The sermon, “Praise and Proclaim,” was built that God’s people praise God no matter what happens. The early part referred to Luke 17:11-19 – Christ healing the 10 lepers – and it struck me as odd that this story was relayed by Luke the Physician. I recognize that in that time and culture it was the priest who decided a case of leprosy (or its healing), although nowadays we would assume the first person to be consulted would be a physician. Perhaps modern man with his worldly knowledge is not as smart as we like to think we are. God still heals miraculously every day.

The rest of the sermon came from Psalm 66. To me it was more like two separate sermons, but it was warm and close in the Sanctuary and I had been up since 2 a.m. and was having trouble focusing.


Jan’s thoughts:

It wasn’t till we were on our way that I realized we were headed very near Geneva College on Homecoming Weekend. However, since we arrived with more than an hour to spare (I’m math challenged but am usually much better than that with time…), we viewed this as an opportunity to tour the building more extensively and meet some people.

The signage was not bad, and some signs even stuck out from the wall so as to be visible down the hall. There are numerous exits from the Sanctuary, however, and no way for a visitor to guess which one leads where.

The folks were quite friendly, some greeting us before and during worship and even again afterward. We sat in the very back row, and during the Greeting Time many approached us, including several members of the choir. Very friendly indeed.

The main door leads immediately into the Sanctuary. All the colored glass windows are alike in colors and patterns, but non-traditional in design. An uneven ceiling, indirect lighting, and out of the ordinary pattern on the rear wall of the Chancel gave the Sanctuary an interesting feel.

The bulletin contained a “Welcome to Worship!” box that included a paragraph with directions for visitors about when to sit/stand, and nursery location. This is something that makes a visitor feel like they really are welcome at a church.

The bulletin was very well laid-out and looked great; however, it was awkward to use, so, as a former church secretary, I would humbly offer my 2 cents regarding user-friendly bulletin design. I suggest keeping the Order of Worship on the one folded outside page and including everything not worship-related (prayer lists, announcements, etc.) in the form of unfolded inserts. That way when the bulletin is folded for use during worship, the Order of Worship is visible and everything else can be inserted into the folded portion to be read later.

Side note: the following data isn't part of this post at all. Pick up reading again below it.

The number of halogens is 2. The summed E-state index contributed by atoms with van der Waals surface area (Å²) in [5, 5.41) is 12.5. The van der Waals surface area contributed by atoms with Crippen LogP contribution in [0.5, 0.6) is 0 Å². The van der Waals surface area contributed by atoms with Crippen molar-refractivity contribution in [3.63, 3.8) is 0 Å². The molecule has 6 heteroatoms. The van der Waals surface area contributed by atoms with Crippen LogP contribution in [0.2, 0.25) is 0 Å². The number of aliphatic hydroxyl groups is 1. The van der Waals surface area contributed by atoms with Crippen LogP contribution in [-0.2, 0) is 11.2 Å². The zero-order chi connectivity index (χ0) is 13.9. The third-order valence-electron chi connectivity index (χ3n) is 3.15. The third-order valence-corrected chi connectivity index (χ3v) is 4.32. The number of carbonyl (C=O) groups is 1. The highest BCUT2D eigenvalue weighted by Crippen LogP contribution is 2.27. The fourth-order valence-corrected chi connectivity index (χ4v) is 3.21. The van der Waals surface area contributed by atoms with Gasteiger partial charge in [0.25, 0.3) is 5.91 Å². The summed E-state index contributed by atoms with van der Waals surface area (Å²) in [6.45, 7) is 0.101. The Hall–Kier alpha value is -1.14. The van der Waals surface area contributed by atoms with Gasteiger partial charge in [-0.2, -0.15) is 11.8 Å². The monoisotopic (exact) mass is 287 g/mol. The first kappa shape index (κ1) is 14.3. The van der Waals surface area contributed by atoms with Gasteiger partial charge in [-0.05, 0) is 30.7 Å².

We were privileged to be present for the observance of Pastor Appreciation Month. It’s heartening when a congregation lets the pastor and his wife know how much their ministry means to them.

The choir had a much larger sound than I expected, given their number.

The sermon was centered on Jeremiah 29:1,4-7,10-14, Luke 17:11-19, and Psalm 66, and was called “Praise and Proclaim.” He began by referring to the 10 lepers who were healed as they obeyed Christ’s command to go and show themselves to the priest, with only one returning to Him to extend gratitude. We are to praise God and proclaim His activity in our lives, but we do a lot more lamenting than praising.

My guess is that if our faith moves God’s heart, it’s our gratitude that makes His heart smile.

Sunday, October 3, 2010

Old Union Presbyterian Church

Today we worshiped at Old Union Presbyterian Church, 200 Union Church Road, Mars, PA 16046, 724.538.8672, www.OldUnionChurch.com, Rev. Dr. Peter deVries, Pastor.


Bob’s thoughts:

Expecting a more sedate country church, I was pleasantly surprised with a modern, vibrant worship center. We arrived right before the service was to start. One woman did come over to welcome us.

Although I noticed no signage, we did locate a social area and restrooms, which I must add were clean, bright, and well laid-out.

There is a large wooden cross on the rear wall of the Chancel, some attractive banners, and one excellent painting I noticed. The congregation stood as the Communion elements were carried in by the serving Elders. We sat in an offset from the main Sanctuary so I was unable to see the whole choir, but the face of worship was evident on one woman as she sang.

The sermon title of “By Hook or by Crook” got the attention of this old Marine who sometimes needed to acquire weapons that were not in our budget by any means possible.